Given all the hardships of the year just past, it’s certainly understandable that some viewers eschewed 2020’s tougher non-fiction storytelling in favor of escapism. But even with -- and sometimes because of -- everything else going on, the last 12 months delivered some extraordinary documentaries, and whether or not they were directly about aspects of the pandemic, they all had a lot to say about the current state of the world.
10. “Push” As the recent furor over water being traded as a commodity reminds us, it’s never a good idea to let Wall Street collide with Maslow’s Hierarchy of Needs. Director Fredrik Gertten takes viewers through a global crisis in which poor people are kicked out of neighborhoods so that luxury high-rise apartments can be constructed -- but never occupied -- purely for investment purposes. Thankfully, we also get to meet the people fighting to end this practice.
9. “American Utopia” It can’t be easy to make a David Byrne concert film in the shadow of one of the greatest performance documentaries ever made, 1984’s “Stop Making Sense.” But Spike Lee rose to the challenge, and the results were right up there with “Hamilton” among the year’s most notable stage-to-screen adaptations.
8. “Feels Good Man” In tracking how artist Matt Furie’s “Pepe the Frog” character went from indie-comics icon to alt-right symbol, director Arthur Jones traces the internet’s insidious power in promulgating white supremacy and also details the way that creators can regain control over their work even when the context around it completely changes. Also Read: 10 Best Films of 2020, from ‘On the Rocks’ to ‘First Cow’ (Photos)
7. “Dick Johnson Is Dead” For filmmaker Kirsten Johnson (“Cameraperson”), the best way to address the impending death of her octogenarian father was to make a movie about it -- with him as the star, undergoing a variety of “deaths,” as well as a visit to the afterlife, with the help of special effects. The results are a shattering but inspiring look at how we process grief and deal with the loss of those closest to us.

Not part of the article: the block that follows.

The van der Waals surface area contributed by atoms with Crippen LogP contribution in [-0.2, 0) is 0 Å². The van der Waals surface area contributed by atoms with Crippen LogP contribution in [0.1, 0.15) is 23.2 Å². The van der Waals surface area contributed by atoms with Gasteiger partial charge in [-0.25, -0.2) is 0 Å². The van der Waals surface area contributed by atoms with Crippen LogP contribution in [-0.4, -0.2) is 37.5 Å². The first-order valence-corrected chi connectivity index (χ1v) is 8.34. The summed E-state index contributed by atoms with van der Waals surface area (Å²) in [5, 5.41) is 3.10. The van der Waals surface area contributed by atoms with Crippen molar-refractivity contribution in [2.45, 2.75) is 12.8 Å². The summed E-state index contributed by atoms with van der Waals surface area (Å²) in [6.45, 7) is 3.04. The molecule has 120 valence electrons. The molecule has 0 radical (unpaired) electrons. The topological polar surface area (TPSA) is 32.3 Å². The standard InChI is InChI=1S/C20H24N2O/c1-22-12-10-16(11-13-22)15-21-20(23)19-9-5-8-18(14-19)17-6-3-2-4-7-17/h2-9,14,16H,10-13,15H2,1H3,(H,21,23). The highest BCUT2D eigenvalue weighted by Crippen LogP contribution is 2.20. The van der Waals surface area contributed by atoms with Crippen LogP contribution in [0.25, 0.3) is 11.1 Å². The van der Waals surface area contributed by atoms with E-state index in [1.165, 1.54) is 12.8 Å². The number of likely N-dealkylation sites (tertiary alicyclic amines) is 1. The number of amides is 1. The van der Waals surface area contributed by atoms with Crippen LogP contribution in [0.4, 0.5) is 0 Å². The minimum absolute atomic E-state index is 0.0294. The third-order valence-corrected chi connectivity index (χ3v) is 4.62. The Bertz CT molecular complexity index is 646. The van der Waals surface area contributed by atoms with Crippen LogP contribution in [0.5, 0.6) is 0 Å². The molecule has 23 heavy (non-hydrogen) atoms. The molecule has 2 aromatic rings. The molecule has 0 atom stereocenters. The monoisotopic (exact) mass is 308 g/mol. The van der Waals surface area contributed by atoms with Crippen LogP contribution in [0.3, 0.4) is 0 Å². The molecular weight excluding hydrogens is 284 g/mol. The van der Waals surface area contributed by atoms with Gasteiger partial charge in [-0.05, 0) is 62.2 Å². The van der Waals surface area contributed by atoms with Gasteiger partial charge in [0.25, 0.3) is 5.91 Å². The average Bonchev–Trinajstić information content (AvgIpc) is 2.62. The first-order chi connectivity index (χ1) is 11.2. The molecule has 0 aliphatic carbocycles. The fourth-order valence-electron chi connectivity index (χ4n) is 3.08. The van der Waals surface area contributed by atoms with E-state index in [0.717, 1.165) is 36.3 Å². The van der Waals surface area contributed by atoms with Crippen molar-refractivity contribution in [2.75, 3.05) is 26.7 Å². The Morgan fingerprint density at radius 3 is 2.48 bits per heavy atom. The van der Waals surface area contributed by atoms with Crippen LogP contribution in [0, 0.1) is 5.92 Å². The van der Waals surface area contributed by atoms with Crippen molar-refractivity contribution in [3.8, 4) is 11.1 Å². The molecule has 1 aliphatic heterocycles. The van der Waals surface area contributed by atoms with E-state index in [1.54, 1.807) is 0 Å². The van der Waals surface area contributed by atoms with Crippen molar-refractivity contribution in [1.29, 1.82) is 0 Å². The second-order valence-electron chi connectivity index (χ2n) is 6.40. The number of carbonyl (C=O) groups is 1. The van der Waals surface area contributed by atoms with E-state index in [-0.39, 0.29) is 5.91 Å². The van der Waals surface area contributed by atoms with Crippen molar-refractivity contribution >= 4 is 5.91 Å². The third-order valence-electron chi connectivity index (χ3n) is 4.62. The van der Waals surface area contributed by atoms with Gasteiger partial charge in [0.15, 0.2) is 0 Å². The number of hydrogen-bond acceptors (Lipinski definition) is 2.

6. “Disclosure” People move the culture forward, and vice versa, and this captivating mix of interviews and film and TV clips from director Sam Feder shows the ways in which the trans community has helped the media improve its portrayals of that community, and how media representation has changed the lives of individuals and their families. (Netflix, incidentally, did a great job with LGBT documentaries in 2020: “Circus of Books,” “Mucho Mucho Amor” and “A Secret Love” all came close to making this list.)
5. “Totally Under Control” An incomplete documentary about COVID-19 by virtue of being made and released during the pandemic -- right after production wrapped, President Trump tested positive for the virus -- this blistering piece of journalism shows the many ways in which some countries responded promptly and effectively to this global health crisis, while others (notably, the USA) did not.
4. “Welcome to Chechnya” David France’s look at LGBT human rights violations in Chechnya was both gut-wrenching – it includes footage of beatings and an alleged “honor killing” – and nail-biting, as he tracks real-life escapees trying to make it out of the country and into Europe. It’s a film that generates suspense not only for the people attempting to flee oppression but also for the filmmakers themselves, who join their subjects in these perilous flights to freedom.
3. “Crip Camp" Like Steve McQueen’s “Small Axe,” this stirring portrait of a historical moment celebrates the power of people united to overcome oppression. Nicole Newnham and James Lebrecht’s film traces a political movement from its origins at a New York state summer camp for the disabled to a sit-in in the late 1970s that forced changes in laws governing access and opportunities.
2. “City Hall” Legendary director Frederick Wiseman explores the inner workings of the city of Boston (and the apparent omnipresence of the city’s charismatic mayor, Marty Walsh) as a way to celebrate the efficacy and usefulness of government and of community interaction, be that on a neighborhood level or a national one.
1. “Collective” Alexander Nanau’s blistering look at a corrupt health care system and the power of media to expose hypocrisy or to hide it with propaganda may take place in Romania (it’s that country’s Oscar entry), but it speaks to broken systems around the world, with a combination of Frederick Wiseman-esque detachment and white-knuckle editing.